Can the EARL-20B be used with males and females? No. Realizing that the same risk factors may be expressed differently, or that other risk factors my play an important role in the etiology of aggression and antisocial behavior, we developed a separate, but parallel risk assessment device for girls: the Early Assessment Risk List for Girls (EARL-21G). The EARL-21G, while it shares a number of common Item headings with the EARL-20B, includes a specific review of the female child psychopathology literature, and much of the Item content has been tailored to reflect differences between girls and boys in how risk factors are manifested at an early age.
Can the EARL-20B help with intervention planning as well as with risk management? Yes. In fact, we argue that persons who use the EARL-20B to identify risk have an ethical obligation to do something about it. This is one of the benefits of using a structured clinical risk assessment device such as the EARL-20B. We view each Item or risk factor as a “starting point” from where additional assessment, and ultimately, risk management can begin. The EARL-20B assessment can greatly assist in the formulation of treatment plans and goal setting with parents. Although it is more common for the device to be used by a single clinician or clinical team, we have used the device with parents to compare clinician and parent Item scores for the purpose of reviewing discrepant “perceptions” and addressing areas of clinical concern. This provides families with a participatory role in the clinical process, in addition to gaining a better understanding around risk and risk factors.
Who is qualified to use the EARL-20B? We state up front in the EARL-20B manual that the scheme is to be used only “by clinicians and professionals experienced in working with high-risk boys under the age of twelve who have severe antisocial difficulties.” With the requisite experience, the manual can be used successfully across a variety of domains and disciplines including children’s mental health, child protection, medicine, education, law enforcement, community health, psychiatry, psychology and social work. Although not required, training from the authors is encouraged above and beyond a full reading and understanding of the EARL-20B manual.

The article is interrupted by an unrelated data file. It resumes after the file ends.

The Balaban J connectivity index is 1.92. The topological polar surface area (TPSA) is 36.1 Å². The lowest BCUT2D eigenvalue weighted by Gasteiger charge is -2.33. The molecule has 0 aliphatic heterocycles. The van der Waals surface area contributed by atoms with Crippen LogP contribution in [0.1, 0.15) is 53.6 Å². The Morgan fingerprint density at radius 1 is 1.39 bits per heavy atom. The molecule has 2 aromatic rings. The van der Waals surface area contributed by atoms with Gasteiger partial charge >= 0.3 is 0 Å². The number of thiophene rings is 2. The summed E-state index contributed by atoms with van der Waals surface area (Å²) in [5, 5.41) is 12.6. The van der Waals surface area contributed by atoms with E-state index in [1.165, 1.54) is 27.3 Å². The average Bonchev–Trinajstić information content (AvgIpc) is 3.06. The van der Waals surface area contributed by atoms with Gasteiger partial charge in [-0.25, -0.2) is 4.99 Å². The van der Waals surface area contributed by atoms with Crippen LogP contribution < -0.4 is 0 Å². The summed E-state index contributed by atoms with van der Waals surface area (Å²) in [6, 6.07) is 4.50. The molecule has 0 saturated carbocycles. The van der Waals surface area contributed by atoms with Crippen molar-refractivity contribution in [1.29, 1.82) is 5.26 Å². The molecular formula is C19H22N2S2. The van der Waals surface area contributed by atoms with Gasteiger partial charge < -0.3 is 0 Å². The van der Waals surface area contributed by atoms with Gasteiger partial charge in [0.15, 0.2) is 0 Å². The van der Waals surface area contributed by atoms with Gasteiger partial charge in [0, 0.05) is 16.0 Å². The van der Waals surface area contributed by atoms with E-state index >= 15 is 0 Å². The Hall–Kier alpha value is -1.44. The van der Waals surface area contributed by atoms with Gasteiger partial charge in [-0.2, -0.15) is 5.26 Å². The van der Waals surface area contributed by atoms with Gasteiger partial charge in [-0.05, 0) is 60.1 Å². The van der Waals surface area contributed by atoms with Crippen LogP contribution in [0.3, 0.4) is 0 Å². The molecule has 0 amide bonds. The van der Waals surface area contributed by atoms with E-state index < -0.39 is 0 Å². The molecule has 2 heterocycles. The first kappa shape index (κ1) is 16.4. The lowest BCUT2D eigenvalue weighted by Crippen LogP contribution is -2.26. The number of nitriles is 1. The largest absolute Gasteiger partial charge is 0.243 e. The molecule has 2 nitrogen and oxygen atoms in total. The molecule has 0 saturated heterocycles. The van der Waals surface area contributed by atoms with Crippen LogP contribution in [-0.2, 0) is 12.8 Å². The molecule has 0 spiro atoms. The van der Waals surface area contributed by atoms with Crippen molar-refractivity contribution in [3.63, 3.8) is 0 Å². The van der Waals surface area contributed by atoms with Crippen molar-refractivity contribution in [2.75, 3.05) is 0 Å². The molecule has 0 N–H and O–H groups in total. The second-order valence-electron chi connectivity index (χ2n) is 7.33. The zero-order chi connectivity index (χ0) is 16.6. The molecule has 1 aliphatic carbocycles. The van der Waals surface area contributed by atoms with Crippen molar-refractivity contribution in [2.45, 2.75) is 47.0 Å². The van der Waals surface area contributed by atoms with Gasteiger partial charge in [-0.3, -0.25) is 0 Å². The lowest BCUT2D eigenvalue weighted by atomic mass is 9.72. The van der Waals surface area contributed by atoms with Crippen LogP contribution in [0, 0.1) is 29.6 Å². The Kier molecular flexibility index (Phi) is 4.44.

Has any research been conducted with the EARL-20B? Yes. To date, four studies have been completed on the EARL-20B, Versions 1 and 2 (for more details, see www.earlscourt.on.ca). Generally speaking, the device has been found to be easy to use, clinically useful, reliable, and valid predictor of future antisocial behavior. For example, the manual describes results from a retrospective file study of 378 boys that compared EARL-20B Version 1 scores at discharge of a children’s mental health program with subsequent youth and adult criminal convictions, on average 7 years later. Children with above-median EARL-20B scores were significantly more likely to be found guilty than their lower-scoring counterparts. Subsequent research on Version 2 of the manual in child psychiatric units across Sweden by Pia Enebrink and colleagues has yielded similarly positive results with respect to the reliability and clinical utility of the device. In addition to our ongoing research on the instrument, additional studies involving the EARL-20 are currently being planned.
What is the cost of the EARL-20B? The EARL-20B manual (the only item currently required to use the instrument) is distributed by Specialized Training Services for $35.00 plus $3.00 to cover shipping and handling.
How do I order the EARL-20B? The quickest way to obtain a copy of the EARL-20B manual is to place an order through Specialized Training Services. You can order online at www.specializedtraining.com or call them at 800-848-1226.